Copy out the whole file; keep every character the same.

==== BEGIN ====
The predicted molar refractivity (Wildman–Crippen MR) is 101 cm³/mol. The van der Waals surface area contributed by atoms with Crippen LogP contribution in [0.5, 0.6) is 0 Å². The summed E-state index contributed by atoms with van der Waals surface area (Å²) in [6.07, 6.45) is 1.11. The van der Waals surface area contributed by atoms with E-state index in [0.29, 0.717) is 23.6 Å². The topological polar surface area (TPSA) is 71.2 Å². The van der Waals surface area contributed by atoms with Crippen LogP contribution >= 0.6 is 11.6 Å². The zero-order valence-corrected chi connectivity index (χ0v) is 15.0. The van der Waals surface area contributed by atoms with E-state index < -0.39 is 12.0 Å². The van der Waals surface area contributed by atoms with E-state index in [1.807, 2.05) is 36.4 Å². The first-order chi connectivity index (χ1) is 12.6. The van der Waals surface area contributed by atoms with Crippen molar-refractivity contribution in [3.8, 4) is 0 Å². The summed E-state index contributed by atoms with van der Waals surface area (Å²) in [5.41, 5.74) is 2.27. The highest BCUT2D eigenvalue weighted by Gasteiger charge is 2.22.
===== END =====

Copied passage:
The predicted molar refractivity (Wildman–Crippen MR) is 101 cm³/mol. The van der Waals surface area contributed by atoms with Crippen LogP contribution in [0.5, 0.6) is 0 Å². The summed E-state index contributed by atoms with van der Waals surface area (Å²) in [6.07, 6.45) is 1.11. The van der Waals surface area contributed by atoms with E-state index in [0.29, 0.717) is 23.6 Å². The topological polar surface area (TPSA) is 71.2 Å². The van der Waals surface area contributed by atoms with Crippen LogP contribution >= 0.6 is 11.6 Å². The zero-order valence-corrected chi connectivity index (χ0v) is 15.0. The van der Waals surface area contributed by atoms with E-state index < -0.39 is 12.0 Å². The van der Waals surface area contributed by atoms with E-state index in [1.807, 2.05) is 36.4 Å². The first-order chi connectivity index (χ1) is 12.6. The van der Waals surface area contributed by atoms with Crippen molar-refractivity contribution in [3.8, 4) is 0 Å². The summed E-state index contributed by atoms with van der Waals surface area (Å²) in [5.41, 5.74) is 2.27. The highest BCUT2D eigenvalue weighted by Gasteiger charge is 2.22.